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Calpine Says Profit Will Top Forecasts


Calpine Corp., a fast-growing operator and developer of power plants, said Thursday that its first-quarter profit would well exceed earlier forecasts because of higher electricity prices nationwide and its own expansion.

But it wasn't immediately clear exactly how much of the San Jose-based company's gain stemmed from California's power crisis and its attendant soaring prices, although the company and analysts said it is definitely a contributor.

Investors cheered the revision, sending Calpine's shares up $3.04 to an all-time closing high of $55.92 on the New York Stock Exchange. The stock is among the relative few setting new highs amid a plunging market this year.

Calpine isn't providing specifics until its quarterly results are announced April 26, spokesman Bill Highlander said. But he said "the California market is a very good market for us" and that "we're benefiting from the prices."

About 20% of Calpine's generating capacity is in California, producing enough electricity to power about 1.2 million homes.

Calpine said its first-quarter earnings would be 20 to 25 cents per diluted share, well above the 13-cent consensus of analysts surveyed by First Call/Thomson Financial. The company also raised its profit forecast for all of 2001 to about $1.80 a share, compared with analysts' earlier estimate of $1.52.

The improvement "is a function of a good pricing environment throughout the country," not just in California, said Michael Worms, an analyst with Gerard Klauer Mattison & Co. in New York.

Analysts said another reason Calpine is thriving is that it deftly bought natural gas reserves before prices for the fuel surged in recent months, thus helping to limit the firm's operating costs.

Calpine, founded in 1984, has grown rapidly by developing and acquiring power plants that are mostly fueled by gas and geothermal power. It has 50 plants in operation and plans to open an additional 13 this year in nine states--including two in California and one in Arizona that could sell electricity to California.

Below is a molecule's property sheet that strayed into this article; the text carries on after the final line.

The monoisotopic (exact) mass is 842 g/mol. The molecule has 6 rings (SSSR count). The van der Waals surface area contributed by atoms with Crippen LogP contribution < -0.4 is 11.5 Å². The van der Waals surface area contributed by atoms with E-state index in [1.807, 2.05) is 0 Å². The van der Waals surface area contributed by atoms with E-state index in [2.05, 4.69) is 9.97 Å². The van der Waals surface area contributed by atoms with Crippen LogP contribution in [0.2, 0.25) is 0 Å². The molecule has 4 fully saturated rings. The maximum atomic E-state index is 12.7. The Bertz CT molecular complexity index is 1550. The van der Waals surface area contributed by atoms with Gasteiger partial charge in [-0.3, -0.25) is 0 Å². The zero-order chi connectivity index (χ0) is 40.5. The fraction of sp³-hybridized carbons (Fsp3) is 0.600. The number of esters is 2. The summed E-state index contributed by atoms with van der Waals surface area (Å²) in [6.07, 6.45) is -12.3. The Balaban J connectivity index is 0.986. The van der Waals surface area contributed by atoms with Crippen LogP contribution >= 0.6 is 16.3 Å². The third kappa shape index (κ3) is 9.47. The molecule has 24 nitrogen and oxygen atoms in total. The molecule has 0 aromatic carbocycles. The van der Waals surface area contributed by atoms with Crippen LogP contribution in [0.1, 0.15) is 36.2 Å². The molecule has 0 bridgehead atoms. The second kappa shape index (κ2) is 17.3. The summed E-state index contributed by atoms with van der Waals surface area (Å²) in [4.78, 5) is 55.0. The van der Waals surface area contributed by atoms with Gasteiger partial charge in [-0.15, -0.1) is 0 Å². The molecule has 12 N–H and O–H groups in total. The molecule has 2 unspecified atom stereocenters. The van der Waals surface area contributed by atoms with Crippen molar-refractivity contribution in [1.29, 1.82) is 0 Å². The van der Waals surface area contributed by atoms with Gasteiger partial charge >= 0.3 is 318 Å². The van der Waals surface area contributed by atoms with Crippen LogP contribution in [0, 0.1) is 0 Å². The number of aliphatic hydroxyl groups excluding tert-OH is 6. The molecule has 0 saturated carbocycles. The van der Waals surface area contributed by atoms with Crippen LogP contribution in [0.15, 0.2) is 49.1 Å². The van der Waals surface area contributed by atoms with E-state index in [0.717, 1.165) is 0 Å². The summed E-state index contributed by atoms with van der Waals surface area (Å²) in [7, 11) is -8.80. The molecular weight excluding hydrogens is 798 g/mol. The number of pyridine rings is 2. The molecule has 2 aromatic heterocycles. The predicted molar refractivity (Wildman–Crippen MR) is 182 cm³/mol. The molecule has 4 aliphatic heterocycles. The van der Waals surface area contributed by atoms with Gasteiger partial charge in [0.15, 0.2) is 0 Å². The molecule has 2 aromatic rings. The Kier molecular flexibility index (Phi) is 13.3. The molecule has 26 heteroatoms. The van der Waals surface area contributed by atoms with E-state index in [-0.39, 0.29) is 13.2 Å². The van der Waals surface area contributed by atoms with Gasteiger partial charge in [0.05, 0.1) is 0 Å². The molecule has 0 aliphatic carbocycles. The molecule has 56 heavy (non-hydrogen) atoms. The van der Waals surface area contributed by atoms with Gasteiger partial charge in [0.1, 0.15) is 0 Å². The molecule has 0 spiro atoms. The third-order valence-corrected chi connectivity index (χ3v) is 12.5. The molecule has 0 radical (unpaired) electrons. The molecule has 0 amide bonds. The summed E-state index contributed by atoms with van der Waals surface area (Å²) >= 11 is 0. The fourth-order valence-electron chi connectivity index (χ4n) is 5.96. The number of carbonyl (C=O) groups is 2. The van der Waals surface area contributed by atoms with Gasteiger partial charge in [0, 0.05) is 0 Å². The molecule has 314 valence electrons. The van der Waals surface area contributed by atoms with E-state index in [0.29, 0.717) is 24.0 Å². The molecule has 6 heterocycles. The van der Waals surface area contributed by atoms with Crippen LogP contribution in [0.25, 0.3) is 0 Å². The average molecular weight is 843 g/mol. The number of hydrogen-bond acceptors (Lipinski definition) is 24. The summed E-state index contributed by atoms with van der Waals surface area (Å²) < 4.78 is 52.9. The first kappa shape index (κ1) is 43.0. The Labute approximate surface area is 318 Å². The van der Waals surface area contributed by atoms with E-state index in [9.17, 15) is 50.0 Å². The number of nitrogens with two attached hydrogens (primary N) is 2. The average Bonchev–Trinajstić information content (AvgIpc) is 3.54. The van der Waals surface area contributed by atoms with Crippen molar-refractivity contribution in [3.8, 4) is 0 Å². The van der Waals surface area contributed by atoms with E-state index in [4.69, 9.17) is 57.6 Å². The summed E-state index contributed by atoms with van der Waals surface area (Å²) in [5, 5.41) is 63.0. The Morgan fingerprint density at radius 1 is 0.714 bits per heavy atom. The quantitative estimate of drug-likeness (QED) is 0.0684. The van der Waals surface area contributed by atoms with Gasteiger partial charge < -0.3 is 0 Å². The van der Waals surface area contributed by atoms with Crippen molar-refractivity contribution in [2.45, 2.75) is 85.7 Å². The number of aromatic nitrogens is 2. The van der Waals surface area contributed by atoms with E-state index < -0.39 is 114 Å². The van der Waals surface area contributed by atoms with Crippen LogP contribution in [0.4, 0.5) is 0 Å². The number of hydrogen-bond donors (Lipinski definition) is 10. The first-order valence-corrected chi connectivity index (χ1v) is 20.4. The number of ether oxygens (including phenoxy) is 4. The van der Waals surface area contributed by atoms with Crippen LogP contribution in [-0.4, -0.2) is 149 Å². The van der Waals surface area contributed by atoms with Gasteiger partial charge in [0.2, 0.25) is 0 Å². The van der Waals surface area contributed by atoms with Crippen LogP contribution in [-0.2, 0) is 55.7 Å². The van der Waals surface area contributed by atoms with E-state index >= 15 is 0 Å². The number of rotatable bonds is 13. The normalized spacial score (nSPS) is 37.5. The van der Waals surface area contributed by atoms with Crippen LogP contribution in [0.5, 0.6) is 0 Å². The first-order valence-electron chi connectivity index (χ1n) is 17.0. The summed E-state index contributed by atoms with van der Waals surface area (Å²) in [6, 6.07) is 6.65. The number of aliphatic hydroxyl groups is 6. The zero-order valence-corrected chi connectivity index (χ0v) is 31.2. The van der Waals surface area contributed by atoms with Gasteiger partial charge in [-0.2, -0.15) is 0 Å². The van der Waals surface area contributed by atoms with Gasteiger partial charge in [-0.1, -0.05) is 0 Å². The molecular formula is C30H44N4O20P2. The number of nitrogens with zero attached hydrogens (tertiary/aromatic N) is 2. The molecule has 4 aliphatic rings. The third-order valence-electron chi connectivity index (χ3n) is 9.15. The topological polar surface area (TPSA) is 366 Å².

Calpine does not sell to Edison International or its Southern California Edison division, but it does have a long-term contract with PG&E Corp., the parent of Pacific Gas & Electric. That contract accounts for about half its California generating capacity, Highlander said.

But because of the financial woes of Edison and PG&E, Calpine currently is not getting paid for power it is delivering to PG&E under that pact.

"We feel confident that we will be paid," and "right now we're negotiating on how this will be resolved," said Katherine Potter, a Calpine spokeswoman.

Federal regulators have alleged that some suppliers of wholesale electricity have overcharged the state to benefit from the spike in power prices, but Calpine has not been identified as one of them.


High Voltage

Shares of power generator Calpine soared last year, pulled back and then resurged amid rising optimism about its earnings outlook.

Thursday: $55.92, up $3.04


Monthly closes and latest for Calpine shares (ticker symbol: CPN) on NYSE


Source: Bloomberg News

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